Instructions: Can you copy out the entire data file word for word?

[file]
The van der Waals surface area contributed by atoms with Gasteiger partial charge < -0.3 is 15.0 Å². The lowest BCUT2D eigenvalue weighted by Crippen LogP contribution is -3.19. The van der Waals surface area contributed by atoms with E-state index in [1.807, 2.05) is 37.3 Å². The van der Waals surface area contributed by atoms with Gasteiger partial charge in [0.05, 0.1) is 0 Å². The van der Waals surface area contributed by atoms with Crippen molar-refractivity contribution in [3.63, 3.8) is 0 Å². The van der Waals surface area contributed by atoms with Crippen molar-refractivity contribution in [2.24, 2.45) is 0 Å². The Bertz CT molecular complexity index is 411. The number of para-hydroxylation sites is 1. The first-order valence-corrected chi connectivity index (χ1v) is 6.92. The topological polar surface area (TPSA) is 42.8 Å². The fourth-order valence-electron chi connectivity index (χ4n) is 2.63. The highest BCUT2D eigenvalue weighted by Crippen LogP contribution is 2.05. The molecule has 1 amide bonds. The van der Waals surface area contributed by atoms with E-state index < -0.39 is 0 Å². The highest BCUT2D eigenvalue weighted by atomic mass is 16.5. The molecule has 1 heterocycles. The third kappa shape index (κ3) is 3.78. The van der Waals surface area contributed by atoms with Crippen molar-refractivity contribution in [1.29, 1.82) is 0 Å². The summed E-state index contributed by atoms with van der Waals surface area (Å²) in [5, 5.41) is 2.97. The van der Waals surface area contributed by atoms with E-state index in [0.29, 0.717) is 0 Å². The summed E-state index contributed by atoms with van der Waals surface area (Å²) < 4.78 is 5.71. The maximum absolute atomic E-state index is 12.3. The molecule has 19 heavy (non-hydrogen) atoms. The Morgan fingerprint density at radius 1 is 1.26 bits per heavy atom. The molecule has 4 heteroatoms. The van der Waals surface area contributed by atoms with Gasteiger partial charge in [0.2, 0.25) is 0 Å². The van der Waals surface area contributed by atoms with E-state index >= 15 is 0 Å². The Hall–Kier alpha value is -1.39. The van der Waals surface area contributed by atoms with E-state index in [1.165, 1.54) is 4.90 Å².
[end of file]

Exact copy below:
The van der Waals surface area contributed by atoms with Gasteiger partial charge < -0.3 is 15.0 Å². The lowest BCUT2D eigenvalue weighted by Crippen LogP contribution is -3.19. The van der Waals surface area contributed by atoms with E-state index in [1.807, 2.05) is 37.3 Å². The van der Waals surface area contributed by atoms with Gasteiger partial charge in [0.05, 0.1) is 0 Å². The van der Waals surface area contributed by atoms with Crippen molar-refractivity contribution in [3.63, 3.8) is 0 Å². The van der Waals surface area contributed by atoms with Crippen molar-refractivity contribution in [2.24, 2.45) is 0 Å². The Bertz CT molecular complexity index is 411. The number of para-hydroxylation sites is 1. The first-order valence-corrected chi connectivity index (χ1v) is 6.92. The topological polar surface area (TPSA) is 42.8 Å². The fourth-order valence-electron chi connectivity index (χ4n) is 2.63. The highest BCUT2D eigenvalue weighted by Crippen LogP contribution is 2.05. The molecule has 1 amide bonds. The van der Waals surface area contributed by atoms with E-state index < -0.39 is 0 Å². The highest BCUT2D eigenvalue weighted by atomic mass is 16.5. The molecule has 1 heterocycles. The third kappa shape index (κ3) is 3.78. The van der Waals surface area contributed by atoms with Crippen molar-refractivity contribution in [1.29, 1.82) is 0 Å². The summed E-state index contributed by atoms with van der Waals surface area (Å²) in [5, 5.41) is 2.97. The van der Waals surface area contributed by atoms with E-state index in [0.29, 0.717) is 0 Å². The summed E-state index contributed by atoms with van der Waals surface area (Å²) < 4.78 is 5.71. The maximum absolute atomic E-state index is 12.3. The molecule has 19 heavy (non-hydrogen) atoms. The Morgan fingerprint density at radius 1 is 1.26 bits per heavy atom. The molecule has 4 heteroatoms. The van der Waals surface area contributed by atoms with Gasteiger partial charge in [0.2, 0.25) is 0 Å². The van der Waals surface area contributed by atoms with E-state index >= 15 is 0 Å². The Hall–Kier alpha value is -1.39. The van der Waals surface area contributed by atoms with E-state index in [1.165, 1.54) is 4.90 Å².